Making the most of new technologies, seizing opportunities, and, when necessary, reorienting with bold visions and strategies requires innovation. This, in turn, requires well-executed knowledge work. There is thus a link between the work environment and work practices that inhibit effective knowledge work and a lack of innovation. A structural and cultural shift, with more time and opportunity for high quality thinking, may be the medicine many organizations need to successfully address the challenges they face. Such a shift is also in line with what Daniel Kahneman and Amos Tversky taught with their two systems in the best-selling book "Thinking Fast and Slow"7. The fast System 1 habitually acts according to ingrained thought models. The slower System 2 can change these if given the opportunity to stop and take its time.

Later: Demographic shift cements skills shift
In the longer term, the aging of the population means that each able-bodied person will become more important from a socioeconomic point of view. This is because a smaller number of able-bodied citizens will have to provide for more elderly people while performing in the workplace. For the sake of future economic growth, society simply cannot afford to underutilize the brains devoted to knowledge work8. The social logic also applies at the level of the individual workplace. Demographic change means that fewer able-bodied people are available, which inevitably makes the problem of skills supply more difficult, with increased competition for workers and even greater demands that those recruited actually deliver value to the best of their ability.  

The slow productivity advocated by the aforementioned Newport is basically about designing working life so as not to be disturbed and giving the same work area longer periods of uninterrupted focus. The road to this is largely about what we at Kairos Future, in a future analysis together with Avoki9, call digital ergonomics - conditions for doing one's job in a way that does not wear people out, and that enables high productivity. Effective knowledge work in line with Aristotle and Hume, that is, knowledge work with conditions that leave room for deep contemplation and do not burn us out, is an increasingly important strategic issue in both the short and long term. Beyond the purely humanitarian aspect, it is simply in the self-interest of organizations to ensure that human capital has the best conditions to work as well as possible.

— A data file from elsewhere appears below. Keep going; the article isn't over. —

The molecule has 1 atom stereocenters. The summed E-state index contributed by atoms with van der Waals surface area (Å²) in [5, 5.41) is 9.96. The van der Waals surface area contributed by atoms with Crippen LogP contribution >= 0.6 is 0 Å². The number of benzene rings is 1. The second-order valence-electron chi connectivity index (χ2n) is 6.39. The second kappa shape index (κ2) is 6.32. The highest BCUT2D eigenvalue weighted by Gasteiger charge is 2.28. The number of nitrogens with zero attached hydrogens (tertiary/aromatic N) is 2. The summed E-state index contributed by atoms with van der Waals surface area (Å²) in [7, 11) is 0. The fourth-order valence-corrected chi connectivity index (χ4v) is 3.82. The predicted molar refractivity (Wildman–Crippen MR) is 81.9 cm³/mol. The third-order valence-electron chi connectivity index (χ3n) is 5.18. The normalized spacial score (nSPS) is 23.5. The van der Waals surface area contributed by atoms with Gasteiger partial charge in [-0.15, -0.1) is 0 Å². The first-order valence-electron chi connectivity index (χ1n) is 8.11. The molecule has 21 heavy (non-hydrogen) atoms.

[1] Much of Hume's work was, to some extent, about undermining the belief in predetermined causes in nature that sprang from Aristotle's thinking. With his treatises on human nature and the limits of knowledge, he laid important foundations for the structured skepticism and emphasis on empiricism that characterize the scientific method.

[2] See James A. Harris biography of David Hume 

[3] https://calnewport.com/writing/

[4] The Tour de France's looting of bars and restaurants is a well-known example

[5] See https://hbr.org/2021/02/beyond-burned-out

[6] Kairos Future & EGN 2023

[7] Daniel Kahneman "Thinking Fast and Slow", Farrar, Straus and Giroux, 2011

[8] One possible reason why we could be so careless with the brains of knowledge workers could be that there was such a large workforce that it only mattered in some specific cases that everyone really performed at their best.

[9] Se Avokis White Paper om Digital Ergonomi (English) and nycklar till framgång (Swedish)

The text is written with inspiration from our thought leadership report together with Avoki. Interested in how you can maximize your digital ergonomics in times where technology clutter is stealing time and focus? Contact Axel Gruaveus.

By Axel Gruvaeus